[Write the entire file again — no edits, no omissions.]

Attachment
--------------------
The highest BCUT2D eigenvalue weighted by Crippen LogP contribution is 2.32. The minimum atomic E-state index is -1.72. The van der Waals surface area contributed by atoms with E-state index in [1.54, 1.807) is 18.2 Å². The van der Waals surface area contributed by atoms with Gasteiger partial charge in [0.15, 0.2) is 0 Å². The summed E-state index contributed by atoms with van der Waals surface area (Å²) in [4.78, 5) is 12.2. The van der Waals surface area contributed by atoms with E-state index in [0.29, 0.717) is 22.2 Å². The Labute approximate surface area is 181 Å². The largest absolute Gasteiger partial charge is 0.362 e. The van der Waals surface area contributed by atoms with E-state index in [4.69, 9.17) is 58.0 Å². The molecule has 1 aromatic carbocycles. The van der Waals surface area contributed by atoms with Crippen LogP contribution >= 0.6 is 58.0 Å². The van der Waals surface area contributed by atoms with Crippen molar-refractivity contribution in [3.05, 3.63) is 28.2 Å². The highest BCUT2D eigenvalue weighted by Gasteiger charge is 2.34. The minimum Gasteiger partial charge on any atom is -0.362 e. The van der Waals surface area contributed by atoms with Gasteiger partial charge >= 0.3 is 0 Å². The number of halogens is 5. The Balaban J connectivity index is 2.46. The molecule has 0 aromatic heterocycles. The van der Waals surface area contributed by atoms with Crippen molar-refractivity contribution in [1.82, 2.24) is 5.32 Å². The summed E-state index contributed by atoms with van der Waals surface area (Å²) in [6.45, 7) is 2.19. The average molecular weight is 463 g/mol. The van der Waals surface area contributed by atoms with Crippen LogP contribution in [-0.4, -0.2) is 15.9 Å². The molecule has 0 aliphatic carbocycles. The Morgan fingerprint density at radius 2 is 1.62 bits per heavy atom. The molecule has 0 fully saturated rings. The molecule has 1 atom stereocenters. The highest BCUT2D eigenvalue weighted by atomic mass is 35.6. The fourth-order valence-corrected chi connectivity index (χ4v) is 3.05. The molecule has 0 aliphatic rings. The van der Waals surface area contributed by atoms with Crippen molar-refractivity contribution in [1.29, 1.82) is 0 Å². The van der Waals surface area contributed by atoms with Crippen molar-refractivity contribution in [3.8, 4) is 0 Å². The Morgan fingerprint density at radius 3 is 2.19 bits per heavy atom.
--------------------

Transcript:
The highest BCUT2D eigenvalue weighted by Crippen LogP contribution is 2.32. The minimum atomic E-state index is -1.72. The van der Waals surface area contributed by atoms with E-state index in [1.54, 1.807) is 18.2 Å². The van der Waals surface area contributed by atoms with Gasteiger partial charge in [0.15, 0.2) is 0 Å². The summed E-state index contributed by atoms with van der Waals surface area (Å²) in [4.78, 5) is 12.2. The van der Waals surface area contributed by atoms with E-state index in [0.29, 0.717) is 22.2 Å². The Labute approximate surface area is 181 Å². The largest absolute Gasteiger partial charge is 0.362 e. The van der Waals surface area contributed by atoms with E-state index in [4.69, 9.17) is 58.0 Å². The molecule has 1 aromatic carbocycles. The van der Waals surface area contributed by atoms with Crippen LogP contribution >= 0.6 is 58.0 Å². The van der Waals surface area contributed by atoms with Crippen molar-refractivity contribution in [3.05, 3.63) is 28.2 Å². The highest BCUT2D eigenvalue weighted by Gasteiger charge is 2.34. The minimum Gasteiger partial charge on any atom is -0.362 e. The van der Waals surface area contributed by atoms with Gasteiger partial charge >= 0.3 is 0 Å². The number of halogens is 5. The Balaban J connectivity index is 2.46. The molecule has 0 aromatic heterocycles. The van der Waals surface area contributed by atoms with Crippen molar-refractivity contribution in [1.82, 2.24) is 5.32 Å². The summed E-state index contributed by atoms with van der Waals surface area (Å²) in [6.45, 7) is 2.19. The average molecular weight is 463 g/mol. The van der Waals surface area contributed by atoms with Crippen LogP contribution in [-0.4, -0.2) is 15.9 Å². The molecule has 0 aliphatic carbocycles. The Morgan fingerprint density at radius 2 is 1.62 bits per heavy atom. The molecule has 0 fully saturated rings. The molecule has 1 atom stereocenters. The highest BCUT2D eigenvalue weighted by atomic mass is 35.6. The fourth-order valence-corrected chi connectivity index (χ4v) is 3.05. The molecule has 0 aliphatic rings. The van der Waals surface area contributed by atoms with Crippen molar-refractivity contribution in [1.29, 1.82) is 0 Å². The van der Waals surface area contributed by atoms with Crippen molar-refractivity contribution in [3.8, 4) is 0 Å². The Morgan fingerprint density at radius 3 is 2.19 bits per heavy atom.